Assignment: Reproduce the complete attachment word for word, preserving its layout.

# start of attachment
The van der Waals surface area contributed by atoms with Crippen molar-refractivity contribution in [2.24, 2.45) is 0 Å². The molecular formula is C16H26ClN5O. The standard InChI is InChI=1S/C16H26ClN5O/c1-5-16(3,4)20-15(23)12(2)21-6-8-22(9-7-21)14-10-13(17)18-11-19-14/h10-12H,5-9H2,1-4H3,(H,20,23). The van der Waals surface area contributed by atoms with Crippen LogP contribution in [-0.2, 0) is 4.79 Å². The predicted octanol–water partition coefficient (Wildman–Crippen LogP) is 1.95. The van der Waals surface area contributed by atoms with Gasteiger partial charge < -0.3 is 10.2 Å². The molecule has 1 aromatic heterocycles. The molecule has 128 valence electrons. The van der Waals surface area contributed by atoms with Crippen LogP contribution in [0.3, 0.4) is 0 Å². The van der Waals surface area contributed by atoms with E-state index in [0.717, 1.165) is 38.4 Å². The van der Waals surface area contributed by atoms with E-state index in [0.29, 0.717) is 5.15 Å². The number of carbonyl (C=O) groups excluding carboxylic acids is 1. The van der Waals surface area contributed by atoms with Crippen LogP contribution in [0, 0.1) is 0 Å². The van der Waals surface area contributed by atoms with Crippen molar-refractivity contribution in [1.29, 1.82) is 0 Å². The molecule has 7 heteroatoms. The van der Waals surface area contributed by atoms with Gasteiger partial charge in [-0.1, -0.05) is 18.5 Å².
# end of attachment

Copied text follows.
The van der Waals surface area contributed by atoms with Crippen molar-refractivity contribution in [2.24, 2.45) is 0 Å². The molecular formula is C16H26ClN5O. The standard InChI is InChI=1S/C16H26ClN5O/c1-5-16(3,4)20-15(23)12(2)21-6-8-22(9-7-21)14-10-13(17)18-11-19-14/h10-12H,5-9H2,1-4H3,(H,20,23). The van der Waals surface area contributed by atoms with Crippen LogP contribution in [-0.2, 0) is 4.79 Å². The predicted octanol–water partition coefficient (Wildman–Crippen LogP) is 1.95. The van der Waals surface area contributed by atoms with Gasteiger partial charge < -0.3 is 10.2 Å². The molecule has 1 aromatic heterocycles. The molecule has 128 valence electrons. The van der Waals surface area contributed by atoms with Crippen LogP contribution in [0.3, 0.4) is 0 Å². The van der Waals surface area contributed by atoms with E-state index in [0.717, 1.165) is 38.4 Å². The van der Waals surface area contributed by atoms with E-state index in [0.29, 0.717) is 5.15 Å². The number of carbonyl (C=O) groups excluding carboxylic acids is 1. The van der Waals surface area contributed by atoms with Crippen LogP contribution in [0, 0.1) is 0 Å². The van der Waals surface area contributed by atoms with Crippen molar-refractivity contribution in [1.29, 1.82) is 0 Å². The molecule has 7 heteroatoms. The van der Waals surface area contributed by atoms with Gasteiger partial charge in [-0.1, -0.05) is 18.5 Å².